Growing up in Dayton, Ohio, Rhoden had no formal introduction to dance. But he loved to move, and he participated regularly in dance competitions. At one contest, a partner noticed his talent and suggested he get some training. At 17, Rhoden enrolled in a class at the Dayton Contemporary Dance Company, and he immediately exhibited a hunger to learn. He studied with the Dayton Ballet, went to New York for summer classes, and within six months of beginning his studies in dance, he tried his hand at choreography.
“I was trying to get as much as I could, anywhere I could. I felt I had to train rigorously,” he said. “I was enthralled with all types of movement. I didn’t want to be labeled a ballet dancer, a jazz dancer, a modern dancer. I wanted to do it all.”
Rhoden began his professional career with the Dayton Ballet, and moved on to Les Ballet Jazz de Montreal before joining the New York-based, African-American-oriented Alvin Ailey company in 1987. It was during his seven-year stint there that he met Richardson, another Ailey dancer. He also continued his choreography pursuits, creating the long-form piece “Frames” for Ailey in 1991.
Around 1994, both Rhoden and Richardson were leaving Ailey ” Rhoden wanted a break from dancing; Richardson was headed for the Ballett Frankfurt in Germany, which American dancer William Forsythe was directing. While in their transition phases, the two decided to collaborate on a single show, to be given three performances at Symphony Space on New York’s Upper West Side. Because it was a one-shot show, the dancers were not being paid, and because the dancers were not to be paid, Rhoden and Richardson gathered up a lot of them ” 33, as Rhoden recalls. And with the numbers came diversity.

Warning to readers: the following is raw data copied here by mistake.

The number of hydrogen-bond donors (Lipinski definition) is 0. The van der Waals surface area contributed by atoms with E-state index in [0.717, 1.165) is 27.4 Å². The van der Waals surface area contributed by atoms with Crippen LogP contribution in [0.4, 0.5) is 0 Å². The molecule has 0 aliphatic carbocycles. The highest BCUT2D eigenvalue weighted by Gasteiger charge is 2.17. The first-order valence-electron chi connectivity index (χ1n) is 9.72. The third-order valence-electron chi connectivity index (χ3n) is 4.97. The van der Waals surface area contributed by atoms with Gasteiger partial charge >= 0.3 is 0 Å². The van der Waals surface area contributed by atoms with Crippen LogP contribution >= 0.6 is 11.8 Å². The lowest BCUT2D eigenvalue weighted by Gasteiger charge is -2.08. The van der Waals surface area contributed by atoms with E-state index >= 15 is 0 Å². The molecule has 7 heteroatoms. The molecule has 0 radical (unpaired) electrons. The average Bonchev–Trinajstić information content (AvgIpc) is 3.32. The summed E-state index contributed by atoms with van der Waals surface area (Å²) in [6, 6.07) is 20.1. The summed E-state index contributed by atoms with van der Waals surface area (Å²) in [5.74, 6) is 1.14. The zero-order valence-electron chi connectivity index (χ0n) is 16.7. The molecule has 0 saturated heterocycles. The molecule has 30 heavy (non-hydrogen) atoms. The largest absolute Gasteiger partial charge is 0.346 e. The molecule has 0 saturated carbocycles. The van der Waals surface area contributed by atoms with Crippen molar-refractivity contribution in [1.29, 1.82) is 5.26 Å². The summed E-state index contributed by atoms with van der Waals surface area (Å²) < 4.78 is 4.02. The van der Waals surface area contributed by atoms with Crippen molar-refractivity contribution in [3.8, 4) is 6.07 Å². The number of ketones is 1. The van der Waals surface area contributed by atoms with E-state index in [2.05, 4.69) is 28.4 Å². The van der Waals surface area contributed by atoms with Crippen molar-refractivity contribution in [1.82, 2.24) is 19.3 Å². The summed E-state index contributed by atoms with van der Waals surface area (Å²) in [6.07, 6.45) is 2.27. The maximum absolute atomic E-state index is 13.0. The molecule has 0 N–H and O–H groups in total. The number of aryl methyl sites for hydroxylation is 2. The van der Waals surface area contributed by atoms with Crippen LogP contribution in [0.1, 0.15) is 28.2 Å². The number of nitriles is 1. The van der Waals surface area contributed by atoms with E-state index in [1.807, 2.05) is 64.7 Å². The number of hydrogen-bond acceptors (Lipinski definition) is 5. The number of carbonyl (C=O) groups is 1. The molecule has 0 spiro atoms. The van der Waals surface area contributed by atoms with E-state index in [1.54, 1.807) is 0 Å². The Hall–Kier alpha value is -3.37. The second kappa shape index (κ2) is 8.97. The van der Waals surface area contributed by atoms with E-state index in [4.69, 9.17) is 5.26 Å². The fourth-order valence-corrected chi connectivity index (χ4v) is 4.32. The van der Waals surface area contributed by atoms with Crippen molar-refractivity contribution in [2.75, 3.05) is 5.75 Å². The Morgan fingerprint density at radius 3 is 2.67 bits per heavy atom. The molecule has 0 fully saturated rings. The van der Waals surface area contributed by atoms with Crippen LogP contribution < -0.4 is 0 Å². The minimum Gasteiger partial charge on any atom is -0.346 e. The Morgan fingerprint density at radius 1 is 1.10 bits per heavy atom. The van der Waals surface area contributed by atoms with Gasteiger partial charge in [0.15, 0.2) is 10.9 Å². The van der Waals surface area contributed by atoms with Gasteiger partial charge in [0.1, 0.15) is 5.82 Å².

“We wanted to put people from various companies, different backgrounds ” very classical, very contemporary, even people not formally trained, into hip-hop and street dance ” to get them in a room and do a show,” said Rhoden, who created all the pieces for those performances. “Once we did that, it was very interesting to have a classically trained ballerina next to someone with virtually no training. We realized we had something special.”
Out of that show they created Complexions. “It grew out of an affinity to bring all these people together. A desire to explore,” said Rhoden.
Just as his company is multi-faceted, so is Rhoden. Although his time for freelance work has diminished as Complexions’ stature has grown, he choreographed last year a take on Stravinsky’s “Pulcinella.” When we spoke, Rhoden had just finished a meeting in preparation for his contemporary version of “Othello,” to be danced in May by North Carolina Dance Theatre. He wrote the lyrics to “Moonlight,” the solo piece that opens the Aspen performance, to be danced by Richardson. Rhoden describes the dance as “very intimate, very emotional.”
“I think in many ways we are still that,” Rhoden said, referring to those performances at Symphony Space. “My work has grown and changed, hopefully. But the essence of what we are not is what we were then. The dancers are able to move in many styles. That eclectic nature has remained.”